In operation, oscillator 26 produces an output at the common drain lead 112 at a frequency of 32,768 Hz and this passes through CMOS inverters 54 and 56 to produce a series of clock pulses at that frequency on the clock leads 58 and 60. The voltage waveforms for the clock pulses on leads 58 and 60 are shown respectively at 122 and 124 in FIG. 7. Inverter 80 induces a charge signal on the first transistor 86 of the first divider stage by way of feedback lead 84. Assuming that this charge signal can be represented by a positive going voltage, this positive voltage step propagates by charge coupling through the successive stages of the divider at a rate determined by the frequency of the clock pulses. Again, assuming a charge signal which may be represented by a positive going voltage step, when the last stage of the divider changes state the signal is inverted in inverter 80 to produce a negative step on lead 32. This negative step is fed back over lead 84 and is applied as an input to the first stage of the divider. The negative step or negative wave front then propagates through the divider with the transistors charge coupled at the clock frequency rate until the negative step appears at the output, is inverted in 80 and fed back to the input stage of the divider such that the cycle repeats. The resulting voltage waveform appearing at output terminal 82 is illustrated in FIG. 7 by the substantially square wave output 126 having a frequency which is a binary sub-multiple of the clock frequency of waveforms 122 and 124 such that the frequency of waveform 126 is the clock frequency divided by 2n where n is the number of stages in divider 30.

It is apparent from the above that the present invention provides an improved solid state watch construction and particularly one incorporating an improved charge coupled divider. Although the specific embodiment of the divider has been described in conjunction with the use of PMOS transistors, it is understood that the charge coupled divider may be formed using NMOS or complementary symmetry MOS transistors. Also, while the wristwatch has been described in conjunction with a light-emitting diode display, it is understood that other display devices may be utilized such as a conventional watch hand display driven by an electro-mechanical transducer or other electro-optical displays such as liquid crystals and the like may be utilized. Likewise while the invention has been described in conjunction with a specific oscillator, it is understood that an important feature of the present invention is the provision of a dynamic divider construction which draws relatively little power even at very high frequencies so that by providing a suitable number of stages of the present invention may be used with much higher frequency inputs such as those on the order of several megahertz. Since the signal is transferred along the divider chain by charge coupling the transistors of the divider are not connected across the power supply and as a result the transistors forming the binary stages of divider 30 draw very little current and impart very little power drain on the wristwatch battery. This is particularly significant for the higher frequency stages where in the past rapid switching at higher frequencies has increased the power drain in the earlier stages of the divider.

An additional advantage offered by the charge coupling circuit divider of the present invention resides in the fact that only a single stage of the divider changes state during each clock cycle. This further helps to reduce the power drain and is clearly distinguishable from other divider constructions in which practically all of the divider stages change state at certain times during a counting cycle when a clock or input pulse is applied to the divider.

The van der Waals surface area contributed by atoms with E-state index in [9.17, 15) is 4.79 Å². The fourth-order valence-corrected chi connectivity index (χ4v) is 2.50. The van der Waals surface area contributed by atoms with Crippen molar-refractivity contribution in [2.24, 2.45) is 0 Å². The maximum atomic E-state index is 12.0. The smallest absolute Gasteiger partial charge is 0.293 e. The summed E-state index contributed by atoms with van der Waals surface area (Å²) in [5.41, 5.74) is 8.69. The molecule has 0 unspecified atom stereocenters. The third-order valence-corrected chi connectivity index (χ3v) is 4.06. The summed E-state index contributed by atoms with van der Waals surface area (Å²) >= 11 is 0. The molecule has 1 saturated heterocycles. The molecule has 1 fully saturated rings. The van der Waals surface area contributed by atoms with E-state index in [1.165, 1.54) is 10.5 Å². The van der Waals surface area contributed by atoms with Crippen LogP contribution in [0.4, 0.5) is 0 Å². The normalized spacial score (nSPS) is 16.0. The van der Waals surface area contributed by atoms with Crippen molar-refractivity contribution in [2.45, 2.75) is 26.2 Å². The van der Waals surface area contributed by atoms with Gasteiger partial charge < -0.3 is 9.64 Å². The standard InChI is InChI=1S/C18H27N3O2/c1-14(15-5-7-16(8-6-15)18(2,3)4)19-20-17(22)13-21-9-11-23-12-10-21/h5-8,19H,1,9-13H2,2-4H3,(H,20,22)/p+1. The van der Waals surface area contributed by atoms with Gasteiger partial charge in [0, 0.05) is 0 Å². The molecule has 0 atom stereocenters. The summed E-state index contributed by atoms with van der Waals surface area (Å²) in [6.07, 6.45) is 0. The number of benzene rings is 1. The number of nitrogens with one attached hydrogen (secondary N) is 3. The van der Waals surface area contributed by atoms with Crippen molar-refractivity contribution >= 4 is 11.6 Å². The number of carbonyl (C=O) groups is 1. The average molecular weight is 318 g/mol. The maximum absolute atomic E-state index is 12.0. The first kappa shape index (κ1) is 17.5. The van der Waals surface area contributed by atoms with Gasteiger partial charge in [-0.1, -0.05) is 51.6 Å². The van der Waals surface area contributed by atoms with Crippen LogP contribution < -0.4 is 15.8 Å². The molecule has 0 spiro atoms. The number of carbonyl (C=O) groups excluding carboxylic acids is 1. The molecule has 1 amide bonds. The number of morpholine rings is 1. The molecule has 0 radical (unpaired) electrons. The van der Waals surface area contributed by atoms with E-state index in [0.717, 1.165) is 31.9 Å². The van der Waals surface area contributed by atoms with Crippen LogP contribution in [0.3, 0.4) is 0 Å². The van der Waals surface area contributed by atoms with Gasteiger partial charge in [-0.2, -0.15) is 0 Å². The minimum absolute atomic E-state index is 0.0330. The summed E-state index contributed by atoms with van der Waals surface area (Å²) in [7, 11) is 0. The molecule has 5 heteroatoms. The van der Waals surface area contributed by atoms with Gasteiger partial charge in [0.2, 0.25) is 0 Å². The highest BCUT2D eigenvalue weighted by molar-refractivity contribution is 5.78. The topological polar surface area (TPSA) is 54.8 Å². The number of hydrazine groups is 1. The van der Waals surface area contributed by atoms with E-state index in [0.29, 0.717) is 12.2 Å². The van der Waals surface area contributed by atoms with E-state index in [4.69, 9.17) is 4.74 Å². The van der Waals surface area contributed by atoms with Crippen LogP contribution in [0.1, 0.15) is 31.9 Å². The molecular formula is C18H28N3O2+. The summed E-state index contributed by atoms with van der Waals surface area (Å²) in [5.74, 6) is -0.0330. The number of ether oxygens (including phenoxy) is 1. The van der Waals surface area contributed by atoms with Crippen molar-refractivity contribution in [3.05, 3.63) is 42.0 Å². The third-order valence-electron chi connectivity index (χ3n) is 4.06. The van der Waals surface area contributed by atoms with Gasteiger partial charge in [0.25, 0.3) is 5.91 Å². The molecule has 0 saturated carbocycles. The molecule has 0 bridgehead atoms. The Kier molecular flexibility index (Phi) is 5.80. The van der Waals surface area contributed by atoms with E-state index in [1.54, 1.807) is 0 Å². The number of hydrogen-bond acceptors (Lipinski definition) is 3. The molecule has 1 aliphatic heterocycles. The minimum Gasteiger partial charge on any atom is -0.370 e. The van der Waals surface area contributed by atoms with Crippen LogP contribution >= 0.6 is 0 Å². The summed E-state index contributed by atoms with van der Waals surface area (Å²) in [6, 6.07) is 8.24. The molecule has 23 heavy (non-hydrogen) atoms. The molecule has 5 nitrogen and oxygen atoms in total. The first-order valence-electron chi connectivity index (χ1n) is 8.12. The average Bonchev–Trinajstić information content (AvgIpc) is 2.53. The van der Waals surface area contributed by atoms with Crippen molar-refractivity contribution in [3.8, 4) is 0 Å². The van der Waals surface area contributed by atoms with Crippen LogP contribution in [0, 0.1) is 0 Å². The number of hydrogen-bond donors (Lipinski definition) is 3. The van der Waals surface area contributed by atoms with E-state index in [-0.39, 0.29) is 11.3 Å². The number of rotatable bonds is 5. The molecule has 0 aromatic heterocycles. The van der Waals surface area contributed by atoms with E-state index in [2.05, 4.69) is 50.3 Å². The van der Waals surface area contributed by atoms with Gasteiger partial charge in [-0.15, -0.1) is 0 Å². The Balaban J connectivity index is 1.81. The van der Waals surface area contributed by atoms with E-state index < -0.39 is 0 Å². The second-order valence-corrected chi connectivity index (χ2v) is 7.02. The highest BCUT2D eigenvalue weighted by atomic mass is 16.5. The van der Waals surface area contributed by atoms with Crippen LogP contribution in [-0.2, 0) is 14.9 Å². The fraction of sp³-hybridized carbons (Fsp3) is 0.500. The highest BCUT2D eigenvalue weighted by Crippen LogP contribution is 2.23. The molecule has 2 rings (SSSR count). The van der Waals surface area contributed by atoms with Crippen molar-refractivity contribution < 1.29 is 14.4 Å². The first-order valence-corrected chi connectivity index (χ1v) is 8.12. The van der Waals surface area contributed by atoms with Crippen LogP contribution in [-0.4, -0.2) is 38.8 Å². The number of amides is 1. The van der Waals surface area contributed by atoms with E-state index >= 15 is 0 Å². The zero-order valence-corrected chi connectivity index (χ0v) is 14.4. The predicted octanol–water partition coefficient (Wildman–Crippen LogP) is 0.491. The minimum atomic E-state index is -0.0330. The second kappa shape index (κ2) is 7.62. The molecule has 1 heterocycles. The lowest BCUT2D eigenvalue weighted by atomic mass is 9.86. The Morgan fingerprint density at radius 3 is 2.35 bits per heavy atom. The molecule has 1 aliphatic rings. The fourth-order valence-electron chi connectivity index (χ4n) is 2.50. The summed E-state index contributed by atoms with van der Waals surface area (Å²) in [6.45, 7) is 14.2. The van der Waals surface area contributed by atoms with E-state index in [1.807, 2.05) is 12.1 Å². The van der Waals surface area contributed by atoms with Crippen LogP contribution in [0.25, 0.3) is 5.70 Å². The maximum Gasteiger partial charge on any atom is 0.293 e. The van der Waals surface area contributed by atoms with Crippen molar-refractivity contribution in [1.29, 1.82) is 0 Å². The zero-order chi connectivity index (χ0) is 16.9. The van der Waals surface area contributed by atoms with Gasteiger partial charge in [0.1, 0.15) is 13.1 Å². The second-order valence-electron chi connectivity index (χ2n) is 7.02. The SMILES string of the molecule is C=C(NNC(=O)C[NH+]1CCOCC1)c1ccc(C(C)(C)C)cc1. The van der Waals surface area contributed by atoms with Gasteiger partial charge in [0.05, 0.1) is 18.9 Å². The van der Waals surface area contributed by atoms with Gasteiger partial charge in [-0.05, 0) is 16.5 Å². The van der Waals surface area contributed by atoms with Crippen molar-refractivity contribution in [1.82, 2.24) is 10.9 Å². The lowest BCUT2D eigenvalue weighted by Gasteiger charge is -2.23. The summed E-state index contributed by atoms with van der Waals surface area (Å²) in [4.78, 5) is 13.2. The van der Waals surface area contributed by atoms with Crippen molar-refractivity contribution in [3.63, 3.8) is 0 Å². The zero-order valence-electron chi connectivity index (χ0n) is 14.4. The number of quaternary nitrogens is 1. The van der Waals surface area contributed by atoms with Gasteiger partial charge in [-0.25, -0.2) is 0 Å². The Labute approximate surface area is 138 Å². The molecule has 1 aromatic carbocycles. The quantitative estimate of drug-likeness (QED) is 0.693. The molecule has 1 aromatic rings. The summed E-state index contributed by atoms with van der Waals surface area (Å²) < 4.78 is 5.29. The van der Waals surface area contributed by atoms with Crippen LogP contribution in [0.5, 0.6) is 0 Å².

The invention may be embodied in other specific forms without departing from the spirit or essential characteristics thereof. The present embodiment is therefore to be considered in all respects as illustrative and not restrictive, the scope of the invention being indicated by the appended claims rather than by the foregoing description, and all changes which come within the meaning and range of equivalency of the claims are therefore intended to be embraced therein.

Patent Citations
Cited PatentFiling datePublication dateApplicantTitle
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Non-Patent Citations
Reference
1 *Eleccion, "The Electronic Watch", IEEE Spectrum, Vol. 10, No. 4, April 1973, pp. 24-32.
2 *Kosonocky et al., "Charge-Coupled Digital Circuits", IEE Journal of Solid-State Circuits, Vol. SC-6, No. 5, Oct. 1971.
Referenced by
Citing PatentFiling datePublication dateApplicantTitle
US4044546 *Aug 10, 1976Aug 30, 1977Kabushiki Kaisha Daini SeikoshaDigital liquid crystal electronic timepiece with color coded display
US4122360 *Jul 29, 1977Oct 24, 1978Tokyo Shibaura Electric Company, LimitedLogic circuit using CMOS transistors
US4160923 *Dec 22, 1977Jul 10, 1979Sharp Kabushiki KaishaTouch sensitive electronic switching circuit for electronic wristwatches
US4209713 *May 31, 1978Jun 24, 1980Tokyo Shibaura Electric Co., Ltd.Semiconductor integrated circuit device in which difficulties caused by parasitic transistors are eliminated
US4296490 *Feb 23, 1979Oct 20, 1981Citizen Watch Co. Ltd.Crystal oscillation-type electronic timepiece
US5469116 *Jan 27, 1994Nov 21, 1995Sgs-Thomson Microelectronics, Inc.Clock generator circuit with low current frequency divider
US7623752Jan 28, 2008Nov 24, 2009Idc, LlcSystem and method of testing humidity in a sealed MEMS device
US7683682 *Aug 28, 2008Mar 23, 2010Korea Electronics Technology InstituteFrequency divider for wireless communication system and driving method thereof
US20100052738 *Aug 28, 2008Mar 4, 2010Kwang Ho WonFrequency divider for wireless communication system and driving method thereof
Classifications
U.S. Classification368/87, 368/83, 327/118, 968/902, 331/116.0FE, 331/116.00R
International ClassificationG11C19/18, H03K3/354, G04G3/02, H03K23/42
Cooperative ClassificationH03K23/425, H03K3/3545, G11C19/186, G04G3/02
European ClassificationG11C19/18B2B, H03K23/42B, H03K3/354B, G04G3/02